The Beauty and Innovation of Afro-Fusion

I don’t know how many times we’ve mentioned this—probably over 50 times—but we truly believe African fashion will take over the world one day. Of course, we’re not saying women of Germany will start wearing geles to work, or Japanese men will walk through the grocery store with a cane, feather, and ivory horn. No, nothing like that, but we are hyper-aware of the steady impact African design has on the global fashion stage.

So let’s start by talking about fusions, as in the combination of African fashions with designs of other cultures — combining the two to make something greater than their original parts. Like Ankara prints, once used only for the most traditional settings, are now finding a resurgence in causal wear. Then there are traditions of other cultures intertwined with African fabric. And even a complete reappropriation of deep African traditions to make a beautiful fashion statement. It’s time to explore how African fashion is celebrated and enhances the parts it’s added to.

Serge Mouangue

Serge Mouangue is a Paris-based artist/designer and was born in Yaounde, Cameroon. His creative practice combines studies in art, design, and architecture with professional experiences in exploratory design, innovation, and strategy. In the mid-2000’s Serge lived and worked in Japan, which inspired his beautiful new line of work, Wafrica, an African kimono that blends Japanese refinement and attention to detail with West African rhythmic density and vibration.

When asked to elaborate on the meaning of Wafrica, Serge responded with, 

“Wafrica is a registered trademark, but it is not a fashion brand. It is a creative platform where you find different collections of kimonos, live performances, and a range of unique works of art that we create with our partners. The idea of combining West African and Japanese aesthetics is at the core of Wafrica. “Wa” is the old name for Japan and means harmony. With Wafrica, my aim is to move beyond the commercial sphere to create a movement or a phenomenon that draws people in and enables them to value diversity and see it as a real plus.”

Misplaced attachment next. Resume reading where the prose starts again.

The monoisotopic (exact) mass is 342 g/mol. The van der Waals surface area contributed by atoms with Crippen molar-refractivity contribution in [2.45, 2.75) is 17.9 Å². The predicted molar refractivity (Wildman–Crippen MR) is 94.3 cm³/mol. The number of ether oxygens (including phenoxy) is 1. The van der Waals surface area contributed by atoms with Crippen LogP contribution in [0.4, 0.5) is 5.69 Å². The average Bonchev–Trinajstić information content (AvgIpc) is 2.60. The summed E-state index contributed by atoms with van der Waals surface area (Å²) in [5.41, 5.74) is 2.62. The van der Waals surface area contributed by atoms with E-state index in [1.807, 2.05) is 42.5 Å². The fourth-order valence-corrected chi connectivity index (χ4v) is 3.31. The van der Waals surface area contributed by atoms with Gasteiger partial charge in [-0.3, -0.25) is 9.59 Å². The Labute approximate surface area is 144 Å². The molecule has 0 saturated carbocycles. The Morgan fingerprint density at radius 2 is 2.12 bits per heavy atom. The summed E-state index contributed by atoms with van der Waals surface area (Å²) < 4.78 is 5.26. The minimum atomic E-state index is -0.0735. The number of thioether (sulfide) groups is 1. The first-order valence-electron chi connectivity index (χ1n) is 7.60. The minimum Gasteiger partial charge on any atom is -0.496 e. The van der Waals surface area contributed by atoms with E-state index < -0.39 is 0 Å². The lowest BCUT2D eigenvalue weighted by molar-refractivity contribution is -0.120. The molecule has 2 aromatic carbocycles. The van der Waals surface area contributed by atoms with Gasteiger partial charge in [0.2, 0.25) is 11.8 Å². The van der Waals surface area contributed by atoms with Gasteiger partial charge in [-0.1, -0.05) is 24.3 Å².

Obinna Obioma + Wuraola Oladapo + Chioma Obiegbu

If you’ve been to an African store, market, or even an airport, you have probably seen these canvas bags. In Nigeria, these bags have a dark past. In 1983, Nigeria expelled two million undocumented West African migrants, half being from Ghana. The Ghanaians left, packing their belongings in these canvas bags, which unfortunately coined the derogatory name, "Ghana Must Go Bag.”

Fast forward to the present, where Obinna Obioma; the photographer, Wuraola Oladapo; the fashion stylist, and Chioma Obiegbu; the visual artist/designer, teamed up to create an amazing fashion statement to reappropriate that negative memory with a positive future. In their journey to turn these bags into high fashion, Obinna stated the bags have transcended their courier status and are used as a personified symbol of migration and are, “being used to carry not just belongings but also culture, heritage, and memories."


The final source of wonderful African fashion fusion is us, Inamunai. We have a fantastic collection of casual and formal African clothes, from traditional pieces to a casual western fusion. It’s kind of our specialty. Find your style in our collection of African skirts, or add a handmade African blue dress with pockets to your wardrobe. Add vibrant colors and patterns to your accessories with our Lekoni 5 Panel Cap, or look good staying dry with our African printed Fazao Umbrella.

Leave a comment

Please note, comments must be approved before they are published